Trump says he plans to scrap birthright citizenship

President Donald Trump said he will scrap a constitutional guarantee to citizenship for anyone born on US soil in a headline-grabbing move bolstering his anti-immigration platform a week before midterm elections.

The surprise announcement, in an interview with Axios released in part on Tuesday, followed the dispatch of more than 5,000 regular troops to the Mexican border, itself a highly unusual move prompted by Trump’s warnings of a migrant “invasion.”

The birthright citizenship proposal was likely to prove even more controversial, given questions over whether a president can meddle with the constitution at all.

The right to US citizenship for all born in the country is enshrined in the 14th amendment. To change the constitution requires a two-thirds majority in Congress — something almost unthinkable in today’s deeply partisan, near evenly split legislature.

But Trump told Axios that he now believes a stroke of his pen will be enough.

“It was always told to me that you needed a constitutional amendment. Guess what? You don’t,” Trump said. “Now they’re saying I can do it just with an executive order.”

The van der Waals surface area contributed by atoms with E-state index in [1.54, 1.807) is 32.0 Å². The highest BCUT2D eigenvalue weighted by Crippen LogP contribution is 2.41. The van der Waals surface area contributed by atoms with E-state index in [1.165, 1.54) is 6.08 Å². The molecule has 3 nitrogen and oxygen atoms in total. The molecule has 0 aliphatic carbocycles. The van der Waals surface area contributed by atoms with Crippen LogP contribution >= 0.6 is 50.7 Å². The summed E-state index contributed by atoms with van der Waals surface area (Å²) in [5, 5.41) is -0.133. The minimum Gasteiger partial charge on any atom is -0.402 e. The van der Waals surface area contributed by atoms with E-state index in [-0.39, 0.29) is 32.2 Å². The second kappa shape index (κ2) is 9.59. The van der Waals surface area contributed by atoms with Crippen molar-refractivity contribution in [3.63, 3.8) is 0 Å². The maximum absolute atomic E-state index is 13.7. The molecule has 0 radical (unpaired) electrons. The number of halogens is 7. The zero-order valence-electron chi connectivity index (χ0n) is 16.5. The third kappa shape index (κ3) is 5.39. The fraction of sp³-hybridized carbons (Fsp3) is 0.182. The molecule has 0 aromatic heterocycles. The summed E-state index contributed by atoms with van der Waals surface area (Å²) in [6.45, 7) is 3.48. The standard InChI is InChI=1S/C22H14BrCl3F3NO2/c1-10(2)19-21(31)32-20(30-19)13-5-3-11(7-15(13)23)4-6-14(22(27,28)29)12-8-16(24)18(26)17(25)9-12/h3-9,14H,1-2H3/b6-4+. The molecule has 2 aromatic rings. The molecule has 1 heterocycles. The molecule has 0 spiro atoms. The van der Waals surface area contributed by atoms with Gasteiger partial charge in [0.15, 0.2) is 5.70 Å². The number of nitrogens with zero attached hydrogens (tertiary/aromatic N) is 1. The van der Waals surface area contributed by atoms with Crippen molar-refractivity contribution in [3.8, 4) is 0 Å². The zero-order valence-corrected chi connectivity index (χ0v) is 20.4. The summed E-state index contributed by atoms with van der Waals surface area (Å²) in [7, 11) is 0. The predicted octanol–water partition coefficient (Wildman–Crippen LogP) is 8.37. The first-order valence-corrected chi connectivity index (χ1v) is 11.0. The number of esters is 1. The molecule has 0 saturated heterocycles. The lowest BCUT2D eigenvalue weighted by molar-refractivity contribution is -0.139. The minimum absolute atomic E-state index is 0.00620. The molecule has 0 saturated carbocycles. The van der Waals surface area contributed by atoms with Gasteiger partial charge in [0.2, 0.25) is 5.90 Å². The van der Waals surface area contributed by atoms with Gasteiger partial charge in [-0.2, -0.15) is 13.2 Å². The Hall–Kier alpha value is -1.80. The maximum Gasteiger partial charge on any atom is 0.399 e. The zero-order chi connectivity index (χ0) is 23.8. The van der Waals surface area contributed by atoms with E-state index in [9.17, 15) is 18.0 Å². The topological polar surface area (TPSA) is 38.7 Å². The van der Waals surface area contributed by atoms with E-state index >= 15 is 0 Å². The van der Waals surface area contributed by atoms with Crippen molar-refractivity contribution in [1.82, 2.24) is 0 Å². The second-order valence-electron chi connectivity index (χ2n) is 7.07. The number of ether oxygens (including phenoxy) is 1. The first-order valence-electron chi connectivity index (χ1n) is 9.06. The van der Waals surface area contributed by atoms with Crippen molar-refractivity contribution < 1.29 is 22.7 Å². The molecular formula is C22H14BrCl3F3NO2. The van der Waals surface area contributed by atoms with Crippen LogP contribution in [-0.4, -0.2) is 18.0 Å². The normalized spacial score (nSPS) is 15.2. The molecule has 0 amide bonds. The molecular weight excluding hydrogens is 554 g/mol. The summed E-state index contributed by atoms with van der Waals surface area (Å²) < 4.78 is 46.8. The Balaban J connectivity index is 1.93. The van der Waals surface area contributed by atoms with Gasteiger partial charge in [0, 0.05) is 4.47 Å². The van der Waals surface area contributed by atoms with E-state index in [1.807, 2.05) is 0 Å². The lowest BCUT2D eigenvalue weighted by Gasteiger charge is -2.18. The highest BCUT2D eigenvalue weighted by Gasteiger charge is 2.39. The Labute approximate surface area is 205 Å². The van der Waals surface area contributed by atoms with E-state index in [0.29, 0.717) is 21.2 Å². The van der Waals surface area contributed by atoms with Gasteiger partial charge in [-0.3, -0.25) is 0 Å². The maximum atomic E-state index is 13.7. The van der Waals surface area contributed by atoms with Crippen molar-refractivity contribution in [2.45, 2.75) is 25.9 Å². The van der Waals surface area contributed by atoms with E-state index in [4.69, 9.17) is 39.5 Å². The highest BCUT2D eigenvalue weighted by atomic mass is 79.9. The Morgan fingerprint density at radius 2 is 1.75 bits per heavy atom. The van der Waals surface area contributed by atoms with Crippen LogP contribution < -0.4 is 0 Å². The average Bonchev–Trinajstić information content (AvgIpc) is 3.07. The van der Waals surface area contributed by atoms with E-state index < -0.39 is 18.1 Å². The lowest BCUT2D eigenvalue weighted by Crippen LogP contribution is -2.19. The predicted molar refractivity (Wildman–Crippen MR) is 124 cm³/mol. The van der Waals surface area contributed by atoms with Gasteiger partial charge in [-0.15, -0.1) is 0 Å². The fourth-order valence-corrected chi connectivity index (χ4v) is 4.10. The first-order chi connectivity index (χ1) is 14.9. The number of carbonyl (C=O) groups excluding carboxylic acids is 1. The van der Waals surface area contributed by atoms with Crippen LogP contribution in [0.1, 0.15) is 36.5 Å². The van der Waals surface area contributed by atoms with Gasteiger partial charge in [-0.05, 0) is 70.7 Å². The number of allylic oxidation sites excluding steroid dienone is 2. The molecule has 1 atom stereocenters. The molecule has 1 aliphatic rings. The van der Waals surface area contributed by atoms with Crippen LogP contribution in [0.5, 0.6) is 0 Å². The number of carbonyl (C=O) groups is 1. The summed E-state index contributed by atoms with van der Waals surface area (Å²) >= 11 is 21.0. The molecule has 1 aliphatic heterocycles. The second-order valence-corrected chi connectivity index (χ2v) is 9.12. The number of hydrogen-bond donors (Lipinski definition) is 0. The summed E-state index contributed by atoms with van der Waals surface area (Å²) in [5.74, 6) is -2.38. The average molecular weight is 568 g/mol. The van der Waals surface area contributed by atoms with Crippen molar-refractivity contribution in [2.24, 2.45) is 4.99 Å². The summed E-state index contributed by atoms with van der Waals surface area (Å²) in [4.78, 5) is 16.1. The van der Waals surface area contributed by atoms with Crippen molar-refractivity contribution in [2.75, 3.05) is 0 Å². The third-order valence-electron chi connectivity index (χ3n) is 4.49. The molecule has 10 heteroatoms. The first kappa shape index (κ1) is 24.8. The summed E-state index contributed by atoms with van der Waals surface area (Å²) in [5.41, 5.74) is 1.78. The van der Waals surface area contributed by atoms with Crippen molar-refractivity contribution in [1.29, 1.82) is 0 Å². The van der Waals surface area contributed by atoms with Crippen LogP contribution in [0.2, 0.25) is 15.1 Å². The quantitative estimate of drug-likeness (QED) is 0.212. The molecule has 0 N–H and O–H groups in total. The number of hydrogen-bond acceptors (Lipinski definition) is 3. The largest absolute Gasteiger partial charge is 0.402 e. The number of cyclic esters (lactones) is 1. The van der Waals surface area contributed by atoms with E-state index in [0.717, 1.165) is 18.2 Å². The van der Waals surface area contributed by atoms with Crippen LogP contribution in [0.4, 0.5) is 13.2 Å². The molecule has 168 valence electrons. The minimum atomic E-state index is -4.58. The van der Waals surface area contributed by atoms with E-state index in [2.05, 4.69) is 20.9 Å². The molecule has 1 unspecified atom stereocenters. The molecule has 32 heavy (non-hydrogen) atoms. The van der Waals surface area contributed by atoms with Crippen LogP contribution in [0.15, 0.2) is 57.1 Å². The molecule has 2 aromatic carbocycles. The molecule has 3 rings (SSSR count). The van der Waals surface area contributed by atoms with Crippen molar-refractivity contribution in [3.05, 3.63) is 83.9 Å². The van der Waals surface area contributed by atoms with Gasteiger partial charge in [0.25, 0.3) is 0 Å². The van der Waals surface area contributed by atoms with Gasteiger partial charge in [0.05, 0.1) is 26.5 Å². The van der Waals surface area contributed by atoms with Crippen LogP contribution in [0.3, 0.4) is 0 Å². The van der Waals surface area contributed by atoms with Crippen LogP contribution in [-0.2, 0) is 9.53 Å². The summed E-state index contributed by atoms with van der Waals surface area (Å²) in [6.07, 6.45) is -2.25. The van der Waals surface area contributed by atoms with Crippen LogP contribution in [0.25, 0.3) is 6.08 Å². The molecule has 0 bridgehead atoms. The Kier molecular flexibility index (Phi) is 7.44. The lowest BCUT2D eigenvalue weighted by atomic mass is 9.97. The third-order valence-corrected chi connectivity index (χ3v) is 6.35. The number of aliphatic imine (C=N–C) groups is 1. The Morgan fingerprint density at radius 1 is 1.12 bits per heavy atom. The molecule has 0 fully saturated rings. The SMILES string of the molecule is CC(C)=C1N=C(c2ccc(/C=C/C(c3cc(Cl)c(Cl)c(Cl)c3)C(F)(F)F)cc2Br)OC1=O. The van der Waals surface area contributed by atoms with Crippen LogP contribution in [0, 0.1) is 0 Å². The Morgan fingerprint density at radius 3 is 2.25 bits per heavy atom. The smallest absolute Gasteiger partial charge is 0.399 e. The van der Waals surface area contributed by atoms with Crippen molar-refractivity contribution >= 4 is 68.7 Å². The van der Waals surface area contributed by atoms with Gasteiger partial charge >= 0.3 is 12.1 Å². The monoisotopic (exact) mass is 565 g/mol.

Trump railed against the current rule, erroneously declaring that the United States is unique in granting citizenship this way.

“We’re the only country in the world where a person comes in, has a baby and the person is essentially a citizen of the United States for 85 years with all of those benefits. It’s ridiculous. It’s ridiculous and it has to end,” he said.

In fact, while most countries around the world do not grant citizenship automatically to newborns, more than two dozen do, including Canada, which like its US neighbor grants citizenship to children born to illegal immigrants.

Trump said he had spoken to legal counsel about the plan and that the change is already in the works.

“It’s in the process, it’ll happen — with an executive order.”


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